Home buyers deliver 66% surge in tax revenue
The Scottish Government has benefited from a surge in tax revenue from the booming property market, according to new data.
Income from the land and buildings transaction tax (LBTT) has surged by 66% in the last 12 months compared to 2019.
Revenue generated from the LBTT rose from £365.6m in the year to May 2019 to £607.5m in the 12 months to May 2022.
However, this level of growth is unlikely to be maintained as prices of homes soften and demand slows amid the squeeze on budgets.
Analysts also expect the market to ease to more normal levels after a sharp rise in activity caused by pent-up demand during the two years of lockdown restrictions.
Within this overall figure, the percentage of tax paid by landlords, property investors, and second homeowners has risen by 70.3% over the same period increasing from £98.1m in May 2019 to £167.1m in May 2022.
David Alexander, chief executive of estate agent DJ Alexander, part of the Lomond Group, said: “These figures highlight just how substantially homeowners, landlords, and second homeowners now contribute to the Scottish Government’s coffers.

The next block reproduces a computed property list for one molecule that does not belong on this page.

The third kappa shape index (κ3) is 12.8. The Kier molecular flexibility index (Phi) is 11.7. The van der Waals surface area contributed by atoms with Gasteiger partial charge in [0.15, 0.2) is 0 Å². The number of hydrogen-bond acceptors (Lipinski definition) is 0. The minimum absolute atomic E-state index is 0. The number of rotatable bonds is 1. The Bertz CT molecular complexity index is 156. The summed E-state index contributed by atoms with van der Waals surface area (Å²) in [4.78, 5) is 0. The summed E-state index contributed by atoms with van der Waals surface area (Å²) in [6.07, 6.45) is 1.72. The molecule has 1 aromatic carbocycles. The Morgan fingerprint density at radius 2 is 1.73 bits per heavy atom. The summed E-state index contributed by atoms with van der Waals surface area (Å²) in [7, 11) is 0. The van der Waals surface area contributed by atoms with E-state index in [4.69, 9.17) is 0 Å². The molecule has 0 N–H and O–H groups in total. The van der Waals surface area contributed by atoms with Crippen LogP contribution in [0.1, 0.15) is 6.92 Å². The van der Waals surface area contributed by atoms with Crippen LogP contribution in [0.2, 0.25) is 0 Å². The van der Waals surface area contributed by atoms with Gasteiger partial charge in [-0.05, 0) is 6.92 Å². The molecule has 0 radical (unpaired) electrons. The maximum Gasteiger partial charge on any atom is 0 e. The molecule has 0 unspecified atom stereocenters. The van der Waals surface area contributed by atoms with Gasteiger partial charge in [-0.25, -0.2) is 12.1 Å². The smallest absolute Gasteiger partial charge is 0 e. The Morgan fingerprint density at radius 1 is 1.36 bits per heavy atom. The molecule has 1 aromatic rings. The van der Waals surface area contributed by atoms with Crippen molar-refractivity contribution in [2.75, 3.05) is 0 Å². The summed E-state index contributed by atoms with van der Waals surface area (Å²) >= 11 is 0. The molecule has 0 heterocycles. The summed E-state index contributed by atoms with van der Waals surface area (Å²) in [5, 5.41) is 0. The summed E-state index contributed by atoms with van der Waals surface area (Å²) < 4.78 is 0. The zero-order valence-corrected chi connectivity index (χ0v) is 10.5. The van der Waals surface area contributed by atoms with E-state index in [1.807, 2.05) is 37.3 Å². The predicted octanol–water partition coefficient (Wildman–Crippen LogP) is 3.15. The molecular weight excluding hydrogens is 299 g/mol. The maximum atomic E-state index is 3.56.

“The LBTT is a major earner for the Government and increasingly those who have to pay the additional dwelling supplement are providing a greater percentage of the overall tax take.”
He added: “There is little doubt that the property market has been booming over the last few years and this has provided invaluable income for the Scottish Government during the difficult period of the pandemic.
“Their own forecast is for LBTT revenues to be maintained at a similar level over the next five years and continue to increase, albeit at a slower rate.
“Whether this income remains as high could be in doubt if the Scottish Government continue to negatively target landlords and investors in Scotland.”
He concluded: “The property market is undoubtedly a cornerstone of the Scottish economy, and these revenue figures highlight just how much tax is being provided by homeowners and investors.
“But the market is fragile, and we are seeing signs of a softening of prices and a lessening of demand as interest rates rise, the cost-of-living crisis continues, and utility and fuel bills soar. It will be interesting to see where these figures are a year from now.”